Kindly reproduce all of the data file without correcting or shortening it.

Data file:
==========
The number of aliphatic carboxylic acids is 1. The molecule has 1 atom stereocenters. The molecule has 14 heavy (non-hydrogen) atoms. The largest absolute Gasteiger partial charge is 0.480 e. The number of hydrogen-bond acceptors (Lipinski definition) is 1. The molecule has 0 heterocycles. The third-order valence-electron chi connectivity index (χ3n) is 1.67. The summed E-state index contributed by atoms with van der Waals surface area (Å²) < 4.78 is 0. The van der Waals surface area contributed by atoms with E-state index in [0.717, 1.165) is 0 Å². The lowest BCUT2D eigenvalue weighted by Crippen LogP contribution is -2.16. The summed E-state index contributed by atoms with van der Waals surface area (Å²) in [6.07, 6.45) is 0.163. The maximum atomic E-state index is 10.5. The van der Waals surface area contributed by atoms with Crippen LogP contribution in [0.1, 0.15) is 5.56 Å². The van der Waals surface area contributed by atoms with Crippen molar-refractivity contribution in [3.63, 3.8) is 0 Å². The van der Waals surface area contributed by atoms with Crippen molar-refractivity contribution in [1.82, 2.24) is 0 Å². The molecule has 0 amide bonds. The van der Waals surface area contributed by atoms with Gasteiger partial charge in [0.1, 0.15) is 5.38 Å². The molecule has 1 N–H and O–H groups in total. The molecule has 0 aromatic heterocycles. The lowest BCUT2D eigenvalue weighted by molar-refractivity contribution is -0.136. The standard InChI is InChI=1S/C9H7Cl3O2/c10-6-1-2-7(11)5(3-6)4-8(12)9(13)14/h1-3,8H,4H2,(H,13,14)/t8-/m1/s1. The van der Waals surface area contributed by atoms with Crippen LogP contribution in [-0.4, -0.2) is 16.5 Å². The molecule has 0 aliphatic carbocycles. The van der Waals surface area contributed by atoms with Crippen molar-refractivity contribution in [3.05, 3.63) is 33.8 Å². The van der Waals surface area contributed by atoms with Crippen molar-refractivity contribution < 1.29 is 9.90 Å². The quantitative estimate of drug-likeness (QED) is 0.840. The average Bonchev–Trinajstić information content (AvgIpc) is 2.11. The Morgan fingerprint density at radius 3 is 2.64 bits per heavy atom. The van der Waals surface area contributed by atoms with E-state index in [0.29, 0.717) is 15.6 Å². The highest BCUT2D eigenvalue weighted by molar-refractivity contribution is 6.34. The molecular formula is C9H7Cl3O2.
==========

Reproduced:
The number of aliphatic carboxylic acids is 1. The molecule has 1 atom stereocenters. The molecule has 14 heavy (non-hydrogen) atoms. The largest absolute Gasteiger partial charge is 0.480 e. The number of hydrogen-bond acceptors (Lipinski definition) is 1. The molecule has 0 heterocycles. The third-order valence-electron chi connectivity index (χ3n) is 1.67. The summed E-state index contributed by atoms with van der Waals surface area (Å²) < 4.78 is 0. The van der Waals surface area contributed by atoms with E-state index in [0.717, 1.165) is 0 Å². The lowest BCUT2D eigenvalue weighted by Crippen LogP contribution is -2.16. The summed E-state index contributed by atoms with van der Waals surface area (Å²) in [6.07, 6.45) is 0.163. The maximum atomic E-state index is 10.5. The van der Waals surface area contributed by atoms with Crippen LogP contribution in [0.1, 0.15) is 5.56 Å². The van der Waals surface area contributed by atoms with Crippen molar-refractivity contribution in [3.63, 3.8) is 0 Å². The van der Waals surface area contributed by atoms with Crippen molar-refractivity contribution in [1.82, 2.24) is 0 Å². The molecule has 0 amide bonds. The van der Waals surface area contributed by atoms with Gasteiger partial charge in [0.1, 0.15) is 5.38 Å². The molecule has 1 N–H and O–H groups in total. The molecule has 0 aromatic heterocycles. The lowest BCUT2D eigenvalue weighted by molar-refractivity contribution is -0.136. The standard InChI is InChI=1S/C9H7Cl3O2/c10-6-1-2-7(11)5(3-6)4-8(12)9(13)14/h1-3,8H,4H2,(H,13,14)/t8-/m1/s1. The van der Waals surface area contributed by atoms with Crippen LogP contribution in [-0.4, -0.2) is 16.5 Å². The molecule has 0 aliphatic carbocycles. The van der Waals surface area contributed by atoms with Crippen molar-refractivity contribution in [3.05, 3.63) is 33.8 Å². The van der Waals surface area contributed by atoms with Crippen molar-refractivity contribution < 1.29 is 9.90 Å². The quantitative estimate of drug-likeness (QED) is 0.840. The average Bonchev–Trinajstić information content (AvgIpc) is 2.11. The Morgan fingerprint density at radius 3 is 2.64 bits per heavy atom. The van der Waals surface area contributed by atoms with E-state index in [0.29, 0.717) is 15.6 Å². The highest BCUT2D eigenvalue weighted by molar-refractivity contribution is 6.34. The molecular formula is C9H7Cl3O2.